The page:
There are few areas of motherhood—or of just being a woman—that are as politicized as breastfeeding. There is so much pressure on women to not only breastfeed, but to do it seamlessly, without fear or complication. But the truth is, the idea of breastfeeding is scary and confusing for a lot of women—and rightfully so. It’s something your body has never done before, it can hurt, it can feel like your child depends on it, and, on top of all of that, you have an entire society’s expectations and burden on your shoulders.
But if you have some big questions—and fears—about breastfeeding, you’re not alone. It’s intimidating. You’re allowed to feel intimidated. And confused. And apprehensive. Don’t feel ashamed of that. Instead, try to focus on asking the questions you want to be answered, because the more you learn, the more informed and prepared you’ll feel. Here are some frequently asked questions about breastfeeding, because it really is a whole new world.
1. How Does My Baby Latch?
Latching is complicated, because for some babies it happens really naturally, while some can take longer—and others seem to just refuse. There are various techniques that women use to help assist their babies in the latching process—including the C hold, where you place your fingers under your breast and your thumb on top, more skin-to-skin contact, or taking a shallow, warm bath with your baby. But as I said, a lot of women struggle with this, so you shouldn’t feel like you’re doing something wrong if your baby is struggling to latch—some babies just find it more foreign than others.
2. How Much And How Often?
One thing that young mothers often feel confused about is how much milk they should be producing—but there really is no “should.” If your baby is putting on weight, that’s the most important thing. The first few days you’ll produce colostrum—which is great for the baby—and then you should switch to producing milk. You should aim to feed your baby around every 2-3 hours during the day and every 4 hours at night, according to the American Academy of Pediatrics. As for how long the sessions should last, there’s no “right” amount of time, though some experts recommend about 10 minutes per breast. Your baby will normally keep sucking as long as they’re hungry and then drop off. If you’re concerned about over- or under-producing, you can talk to your doctor who will help reassure you that you’re on the right track.
3. Will It Hurt?
Sometimes, yes. Often you’ll experience “latching pain” at the beginning of a feeding, but it should pass after around 20 or 30 seconds. If your baby is latching improperly and you have a “shallow latch,” that can be more problematic—and lead to bruised or cracked nipples. If this happens, try to improve the latch technique or talk to your doctor because, for the most part, you shouldn’t be experiencing much discomfort.
If you feel run-down, feverish, or if there’s pain in your breast, talk to your doctor to be sure you don’t have mastitis, an infection that can cause breast inflammation.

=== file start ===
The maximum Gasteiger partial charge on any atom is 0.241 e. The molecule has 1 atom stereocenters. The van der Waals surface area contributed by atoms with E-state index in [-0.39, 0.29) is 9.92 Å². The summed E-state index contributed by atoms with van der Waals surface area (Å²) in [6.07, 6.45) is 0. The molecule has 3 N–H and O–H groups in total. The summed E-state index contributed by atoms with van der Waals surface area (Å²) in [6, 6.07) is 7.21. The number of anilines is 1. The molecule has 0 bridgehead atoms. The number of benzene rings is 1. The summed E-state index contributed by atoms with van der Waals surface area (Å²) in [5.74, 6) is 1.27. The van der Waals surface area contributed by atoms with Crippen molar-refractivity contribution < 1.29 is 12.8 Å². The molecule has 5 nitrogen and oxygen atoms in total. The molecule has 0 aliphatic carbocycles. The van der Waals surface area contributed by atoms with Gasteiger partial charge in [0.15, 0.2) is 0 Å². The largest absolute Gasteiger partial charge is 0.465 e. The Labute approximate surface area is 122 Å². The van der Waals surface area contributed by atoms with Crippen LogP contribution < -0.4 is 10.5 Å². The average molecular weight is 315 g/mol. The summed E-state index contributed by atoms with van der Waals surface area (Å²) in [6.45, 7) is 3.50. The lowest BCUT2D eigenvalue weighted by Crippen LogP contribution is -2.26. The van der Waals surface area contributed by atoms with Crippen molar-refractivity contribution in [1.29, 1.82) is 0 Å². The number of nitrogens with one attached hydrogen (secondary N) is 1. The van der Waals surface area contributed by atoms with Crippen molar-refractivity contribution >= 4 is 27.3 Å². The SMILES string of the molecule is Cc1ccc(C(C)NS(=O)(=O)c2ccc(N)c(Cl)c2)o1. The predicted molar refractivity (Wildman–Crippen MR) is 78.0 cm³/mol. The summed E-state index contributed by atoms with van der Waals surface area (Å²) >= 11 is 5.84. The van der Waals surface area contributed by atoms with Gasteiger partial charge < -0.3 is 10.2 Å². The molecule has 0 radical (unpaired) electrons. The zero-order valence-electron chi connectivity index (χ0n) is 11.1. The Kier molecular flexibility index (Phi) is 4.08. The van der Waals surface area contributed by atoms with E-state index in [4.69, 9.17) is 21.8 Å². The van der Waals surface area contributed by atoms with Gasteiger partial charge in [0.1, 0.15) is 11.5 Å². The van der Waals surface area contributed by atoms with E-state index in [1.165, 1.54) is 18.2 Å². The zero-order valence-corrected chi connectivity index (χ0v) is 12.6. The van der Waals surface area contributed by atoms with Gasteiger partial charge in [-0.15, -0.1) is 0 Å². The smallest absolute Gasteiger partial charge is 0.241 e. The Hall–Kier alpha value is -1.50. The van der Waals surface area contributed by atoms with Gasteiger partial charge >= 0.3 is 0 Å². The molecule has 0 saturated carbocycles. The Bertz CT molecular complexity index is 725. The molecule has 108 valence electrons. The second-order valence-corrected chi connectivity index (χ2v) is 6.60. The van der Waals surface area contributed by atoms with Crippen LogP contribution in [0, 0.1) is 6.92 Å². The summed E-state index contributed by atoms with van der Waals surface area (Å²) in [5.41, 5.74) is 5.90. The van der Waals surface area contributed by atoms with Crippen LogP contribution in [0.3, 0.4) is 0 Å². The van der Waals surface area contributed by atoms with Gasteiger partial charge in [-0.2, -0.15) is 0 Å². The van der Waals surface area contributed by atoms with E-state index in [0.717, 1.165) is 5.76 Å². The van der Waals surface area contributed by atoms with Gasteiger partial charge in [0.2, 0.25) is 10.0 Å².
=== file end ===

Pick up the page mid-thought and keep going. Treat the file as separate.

4. What Gear Do I Need?
This varies so much from mother to mother. Many will have a breastfeeding bra designed with easy access in mind (at the very least, be sure to avoid underwires and stick with something loose and comfortable). If you go back to work, you’ll want a good pump to help you mimic your at-home feeding schedule—but even if you stay at home, a great pump can be a good investment, helping you store up milk to keep in the freezer and also encourage milk production. A quality nipple cream or lanolin cream can also help you keep your nipples happy—and a nursing cover can be a lifesaver in public. Though, as I said, some mothers will have every piece of gear under the sun, while others will stick to a more pared-back version. It’s totally down to your means and your preferences.
5. What About Drinking?
You’ve probably heard about pumping and dumping—having a few glasses of wine and then getting rid of the milk that would be contaminated by the alcohol. But not everyone is in agreement about pumping and dumping, so this is one area where it’s important to do your research, talk to your doctor, and make your own decision.
6. How Long Should I Breastfeed?
Again, totally up to you. Some groups recommended at least a couple of months while others suggest twelve. Many mothers stop at around six months, some mothers don’t wean until the child is two or three—or even older. It’s a very personal decision, one that will depend on you and your baby.
7. Do I Have To?
No. You don’t have to breastfeed and it doesn’t make you a bad mother if you don’t. If your baby doesn’t latch, if you can’t breastfeed due to work concerns, if you run into problems and have to go to an alternative—there is nothing about choosing not to breastfeed that makes you a bad mother. Ignore the pressure and the culture—this is a personal decision.
Breastfeed is such an explosive topic, but it’s crucial that you make your own decisions. Do your research but, even more importantly, don’t be afraid to ask questions and voice your fears. It’s a big decision and, if you’re intimated, that’s OK—you’re not alone. Speak up and do what’s right for you.